All Nonfiction Bullying Books Academic Author Interviews Celebrity interviews College Articles College Essays Educator of the Year Heroes Interviews Memoir Personal Experience Sports Travel & CultureAll Opinions Bullying Current Events / Politics Discrimination Drugs / Alcohol / Smoking Entertainment / Celebrities Environment Love / Relationships Movies / Music / TV Pop Culture / Trends School / College Social Issues / Civics Spirituality / Religion Sports / Hobbies
- Summer Guide
- College Guide
- Author Interviews
- Celebrity interviews
- College Articles
- College Essays
- Educator of the Year
- Personal Experience
- Travel & Culture
- Current Events / Politics
- Drugs / Alcohol / Smoking
- Entertainment / Celebrities
- Love / Relationships
- Movies / Music / TV
- Pop Culture / Trends
- School / College
- Social Issues / Civics
- Spirituality / Religion
- Sports / Hobbies
- Community Service
- Letters to the Editor
- Pride & Prejudice
- What Matters
Three Short Parts
Three Short Parts
It was when I got accepted to Chatagua. That’s when it all started. I can’t remember why I wanted to go there. I guess it was so hyped up in that damn video. It all seemed so cool. I guess I didn’t consider the factors such as I didn’t know a soul, or that I’m not interested much in sports. But my parents seemed to think it was a good idea. My mom said, “The experience would be amazing.” But I think she just wants me out of the house.
My parents don’t understand me much. They’re always at some damn fund-raising event or some party they only go to for the famous guest appearances that never show. It’s all pointless to me. I don’t see the point in most things if you want the whole truth. The only person in my family who gets me is my older brother Tom. He’s in 10th grade, and even though we’re so far apart in age, he’s closer to me than anyone in my New York Private, overrated Prep school. Tom’s got talent and I think that’s why me and him bond. I got talent too. He likes to write and I like to draw. It’s all art related. The exact opposite of what my parents approve of. My parents want me to be the first female president. I said I would be, if they found some really awesome disguise for me as a man.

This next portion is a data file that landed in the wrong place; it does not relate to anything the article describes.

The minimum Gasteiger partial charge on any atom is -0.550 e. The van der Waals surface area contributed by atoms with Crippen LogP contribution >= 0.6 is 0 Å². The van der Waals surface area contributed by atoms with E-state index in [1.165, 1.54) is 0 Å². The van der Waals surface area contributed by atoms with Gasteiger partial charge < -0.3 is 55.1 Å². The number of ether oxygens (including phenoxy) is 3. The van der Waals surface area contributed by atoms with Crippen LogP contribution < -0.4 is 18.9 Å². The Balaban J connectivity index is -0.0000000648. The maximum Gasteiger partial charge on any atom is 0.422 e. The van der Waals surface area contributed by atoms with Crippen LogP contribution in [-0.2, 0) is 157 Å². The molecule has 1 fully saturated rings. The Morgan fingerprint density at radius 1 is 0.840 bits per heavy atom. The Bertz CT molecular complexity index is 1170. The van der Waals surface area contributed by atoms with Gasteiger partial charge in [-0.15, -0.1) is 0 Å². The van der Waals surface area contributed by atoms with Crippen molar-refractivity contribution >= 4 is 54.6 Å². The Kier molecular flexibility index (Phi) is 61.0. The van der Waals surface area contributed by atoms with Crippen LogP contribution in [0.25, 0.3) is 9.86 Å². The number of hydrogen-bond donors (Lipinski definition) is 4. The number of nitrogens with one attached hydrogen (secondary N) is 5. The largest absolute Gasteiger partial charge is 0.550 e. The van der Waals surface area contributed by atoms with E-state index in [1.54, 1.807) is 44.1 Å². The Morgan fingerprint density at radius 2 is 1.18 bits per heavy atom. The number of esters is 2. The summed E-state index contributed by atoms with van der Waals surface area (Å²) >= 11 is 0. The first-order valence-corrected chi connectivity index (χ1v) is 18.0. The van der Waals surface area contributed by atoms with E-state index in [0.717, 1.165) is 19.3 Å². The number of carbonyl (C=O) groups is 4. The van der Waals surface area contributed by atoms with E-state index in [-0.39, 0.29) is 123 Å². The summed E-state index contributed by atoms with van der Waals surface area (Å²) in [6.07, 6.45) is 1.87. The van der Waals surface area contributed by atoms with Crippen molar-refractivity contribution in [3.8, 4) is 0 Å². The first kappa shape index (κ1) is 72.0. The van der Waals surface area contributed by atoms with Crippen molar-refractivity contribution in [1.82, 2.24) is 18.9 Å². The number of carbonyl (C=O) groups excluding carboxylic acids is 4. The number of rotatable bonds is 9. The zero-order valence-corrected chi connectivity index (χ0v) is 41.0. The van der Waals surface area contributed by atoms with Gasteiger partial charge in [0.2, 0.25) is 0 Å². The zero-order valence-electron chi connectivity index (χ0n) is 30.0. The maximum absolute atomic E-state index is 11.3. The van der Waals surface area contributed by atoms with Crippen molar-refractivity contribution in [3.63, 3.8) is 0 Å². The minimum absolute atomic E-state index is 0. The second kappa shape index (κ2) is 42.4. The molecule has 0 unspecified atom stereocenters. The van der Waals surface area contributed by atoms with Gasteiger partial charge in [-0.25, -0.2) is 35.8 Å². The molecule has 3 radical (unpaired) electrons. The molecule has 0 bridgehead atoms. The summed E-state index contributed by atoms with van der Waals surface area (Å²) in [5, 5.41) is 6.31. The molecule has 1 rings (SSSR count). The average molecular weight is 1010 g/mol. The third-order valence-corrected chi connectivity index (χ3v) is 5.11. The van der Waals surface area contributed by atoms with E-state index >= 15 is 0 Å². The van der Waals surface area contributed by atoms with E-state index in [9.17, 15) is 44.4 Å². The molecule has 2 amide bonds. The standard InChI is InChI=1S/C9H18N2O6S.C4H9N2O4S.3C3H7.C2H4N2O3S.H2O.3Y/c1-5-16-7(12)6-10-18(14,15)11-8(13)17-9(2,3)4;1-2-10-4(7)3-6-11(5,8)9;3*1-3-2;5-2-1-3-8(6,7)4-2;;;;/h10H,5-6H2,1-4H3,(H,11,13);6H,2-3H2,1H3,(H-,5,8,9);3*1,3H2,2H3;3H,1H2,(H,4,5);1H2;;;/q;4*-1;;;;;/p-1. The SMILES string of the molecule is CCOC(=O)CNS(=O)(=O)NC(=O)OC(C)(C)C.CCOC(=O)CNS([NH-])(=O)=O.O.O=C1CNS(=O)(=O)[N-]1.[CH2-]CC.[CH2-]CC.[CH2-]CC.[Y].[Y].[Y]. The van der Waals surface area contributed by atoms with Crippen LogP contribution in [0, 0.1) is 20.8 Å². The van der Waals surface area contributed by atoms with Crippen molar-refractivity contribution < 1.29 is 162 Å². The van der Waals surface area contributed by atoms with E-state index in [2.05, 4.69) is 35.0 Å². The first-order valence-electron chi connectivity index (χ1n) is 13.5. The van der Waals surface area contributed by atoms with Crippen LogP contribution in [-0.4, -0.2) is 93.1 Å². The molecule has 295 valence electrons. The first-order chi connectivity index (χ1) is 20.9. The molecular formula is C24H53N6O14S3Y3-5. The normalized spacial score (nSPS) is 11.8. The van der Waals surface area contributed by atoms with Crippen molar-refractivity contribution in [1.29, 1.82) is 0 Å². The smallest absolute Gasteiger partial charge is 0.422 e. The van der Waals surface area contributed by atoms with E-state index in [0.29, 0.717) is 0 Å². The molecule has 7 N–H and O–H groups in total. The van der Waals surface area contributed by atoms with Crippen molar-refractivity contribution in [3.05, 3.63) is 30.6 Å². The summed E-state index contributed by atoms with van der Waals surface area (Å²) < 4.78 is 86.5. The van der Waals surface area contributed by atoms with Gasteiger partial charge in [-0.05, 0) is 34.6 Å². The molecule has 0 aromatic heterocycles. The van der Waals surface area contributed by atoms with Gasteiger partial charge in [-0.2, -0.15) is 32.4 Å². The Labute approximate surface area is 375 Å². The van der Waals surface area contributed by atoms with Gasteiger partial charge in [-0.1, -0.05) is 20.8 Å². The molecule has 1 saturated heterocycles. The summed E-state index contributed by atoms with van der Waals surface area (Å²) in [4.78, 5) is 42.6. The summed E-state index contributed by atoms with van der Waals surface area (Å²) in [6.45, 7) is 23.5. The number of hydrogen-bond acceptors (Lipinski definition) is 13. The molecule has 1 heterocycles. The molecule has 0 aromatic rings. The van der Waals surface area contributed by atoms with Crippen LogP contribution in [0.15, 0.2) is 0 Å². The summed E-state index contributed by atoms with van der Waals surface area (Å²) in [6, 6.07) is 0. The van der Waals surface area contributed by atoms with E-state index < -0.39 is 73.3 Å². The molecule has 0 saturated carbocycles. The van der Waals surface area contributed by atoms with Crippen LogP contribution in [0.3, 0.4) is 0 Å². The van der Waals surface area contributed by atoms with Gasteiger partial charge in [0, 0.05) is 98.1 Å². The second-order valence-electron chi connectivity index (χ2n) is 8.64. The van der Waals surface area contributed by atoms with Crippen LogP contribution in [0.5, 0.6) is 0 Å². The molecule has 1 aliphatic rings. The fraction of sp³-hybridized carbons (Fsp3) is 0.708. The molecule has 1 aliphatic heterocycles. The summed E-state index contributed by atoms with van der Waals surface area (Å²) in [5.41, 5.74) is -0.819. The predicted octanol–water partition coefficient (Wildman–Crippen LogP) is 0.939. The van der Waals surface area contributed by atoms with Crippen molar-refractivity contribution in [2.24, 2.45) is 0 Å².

So anyway, getting back to Chatagua. I’m not sure why I wanted to go there. The whole lure of summer camp was vibrant in my school. Everyone went. That kid Daemon in Room 503, he said he’s been going to summer camp since 2nd grade, 3 years ago. I didn’t believe him though. In 2nd grade I don’t think I could even read real good.
What happened on the first day of Chatagua was, we all lined up, see? We lined up bunk by bunk after that 4 hour bus ride. I said bye to my parents from the window of the bus, but they were too busy talking on their stupid cell phones. They’re always on those pointless phones talking to someone just as pointless.
The first person I met at Chatagua was Lucy. Ol’ Lucy. She stood next to me in the line. She whispered over her shoulder, “Got any gum?” I said no, I didn’t. But Lucy kept asking me stuff anyway for the hell of it. She kept askin’, like, “Is it going to rain?” or “What’s your middle name?” I kept giving her succinct answers and she got annoyed. She turned around and pointed at me, shouting to our counselor, “This girl,” she looked at my name-tag, “Angie, she’s weird.” Everyone laughed. I don’t see why it was funny. It was a completely pointless thing to say. Everything in that place was pointless.